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    The old inkjet printer shell game

    by  Alan Zisman (c) 2007 First published in Business in Vancouver August 28-September 3, 2007; issue 931

    High Tech Office column; 

    A century ago, King Gillette sold his safety razors cheaply, making the bulk of his profit on the blades. Ink jet printer manufacturers use the same business model. As a result, many users believe that it’s cheaper to simply buy a new printer than to replace the ink cartridges when they run out.

    Not true: low-priced printers tend to come with “starter” ink cartridges, which run out quickly. Moreover, low-end printers often can use only low-capacity ink cartridges and, over the lifetime of the printer, end up costing more per page than mid-range models.

    Then there’s an ongoing debate between proponents of models that use a single colour ink cartridge versus fans of models with separate cartridges for each colour.

    Recently, a study commissioned by printer manufacturer Epson concluded that multi-coloured cartridges end up wasting about half of their ink. According to the company’s press release: “On average, the multi-ink systems used less than 60% of the ink before the cartridge had to be replaced. This compares to an average of 82% for the individual ink systems tested.” The study, conducted by independent testing lab TUV Rhineland, printed a mix of photos and text-heavy business documents using printers from a range of manufacturers.

    Not surprisingly, Epson’s inkjet models use separate cartridges for each colour.

    Kodak, which is offering a series of printers using all-in-one colour cartridges, countered with its own study.
    Researchers at QualityLogic looked at a dozen printer models from a different angle: how many pages could be printed before the printer ran out of ink.

    The company took that data to get cost per page to print plain black text, pages of coloured text, and colour photos for each tested model. Cost per page ranged from US$0.02 to US$0.13 per monochrome page and from US$0.10 to US$0.50 per 4x6” photo.

    In Kodak’s study, the company’s Easyshare 5300 printer (using a single colour cartridge) offered the least expensive cost per page. It was cheaper than all the models with separate ink cartridges. Several Epson models had the highest cost per page.

    I’ve never been too impressed by claims that users save money buying each separate colour individually.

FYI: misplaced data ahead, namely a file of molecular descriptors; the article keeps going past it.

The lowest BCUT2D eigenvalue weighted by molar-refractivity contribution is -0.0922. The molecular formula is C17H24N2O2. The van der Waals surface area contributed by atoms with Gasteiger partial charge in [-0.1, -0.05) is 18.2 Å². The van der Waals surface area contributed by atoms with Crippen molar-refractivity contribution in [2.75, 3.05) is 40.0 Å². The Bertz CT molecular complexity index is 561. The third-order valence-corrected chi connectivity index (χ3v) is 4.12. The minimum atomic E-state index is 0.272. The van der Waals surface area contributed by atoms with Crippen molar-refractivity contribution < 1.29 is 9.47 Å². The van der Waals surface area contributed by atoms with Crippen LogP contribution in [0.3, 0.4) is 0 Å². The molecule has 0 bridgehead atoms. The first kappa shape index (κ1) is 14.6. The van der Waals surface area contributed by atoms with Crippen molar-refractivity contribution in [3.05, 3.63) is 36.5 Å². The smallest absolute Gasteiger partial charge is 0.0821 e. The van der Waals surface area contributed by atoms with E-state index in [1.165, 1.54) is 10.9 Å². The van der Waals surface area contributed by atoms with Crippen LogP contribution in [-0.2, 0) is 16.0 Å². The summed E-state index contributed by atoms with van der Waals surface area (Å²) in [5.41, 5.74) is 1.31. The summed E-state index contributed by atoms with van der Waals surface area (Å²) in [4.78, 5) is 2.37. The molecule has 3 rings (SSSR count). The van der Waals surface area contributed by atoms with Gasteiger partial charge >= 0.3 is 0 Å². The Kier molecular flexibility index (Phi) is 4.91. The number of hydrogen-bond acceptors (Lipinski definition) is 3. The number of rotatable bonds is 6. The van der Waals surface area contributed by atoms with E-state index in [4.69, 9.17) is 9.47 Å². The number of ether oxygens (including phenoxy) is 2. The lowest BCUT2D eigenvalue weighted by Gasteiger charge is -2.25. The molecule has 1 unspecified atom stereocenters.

In my experience, when one colour runs out, the other colours also run out pretty quickly.
    Still, there was another issue highlighted in Epson’s study. When printers stopped printing, claiming they were out of ink, the researchers weighed the cartridges. They found that cartridges reported as empty had, on average, about 20% of their ink left. Even the best printer in this regard, Epson’s R360 had 9% of its ink remaining when the printer claimed to be empty.

    (Many laser printer owners know that when their printer says it’s out of toner they can remove the cartridge, give it a good shake and print quite a few more pages. There’s no similar work-around for inkjet cartridges.)

    And modern inkjet cartridges have built-in smarts that may work against consumers. Some models, for instance, keep track of time and stop working when they think they’re too old, regardless of how much ink is remaining.

    The moral: don’t stock up if you get a good price. And some include an out-of-ink sensor in the cartridge, rather than in the printer. That works against people looking to save money by refilling the cartridge; even refilled, the sensor may still report that it’s empty.

    Last year, a U.S. class action lawsuit charged that Epson’s cartridges reported being empty despite substantial amounts of ink remaining. While denying wrongdoing, the company settled out of court.

    Cost per page is not the only reason to buy a printer. Print quality, ease of use and reliability should also be considered.

    Still, because millilitre for millilitre inkjet printer ink is more expensive than perfume, concern is justified.•

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Alan Zisman is a Vancouver educator, writer, and computer specialist. He can be reached at E-mail Alan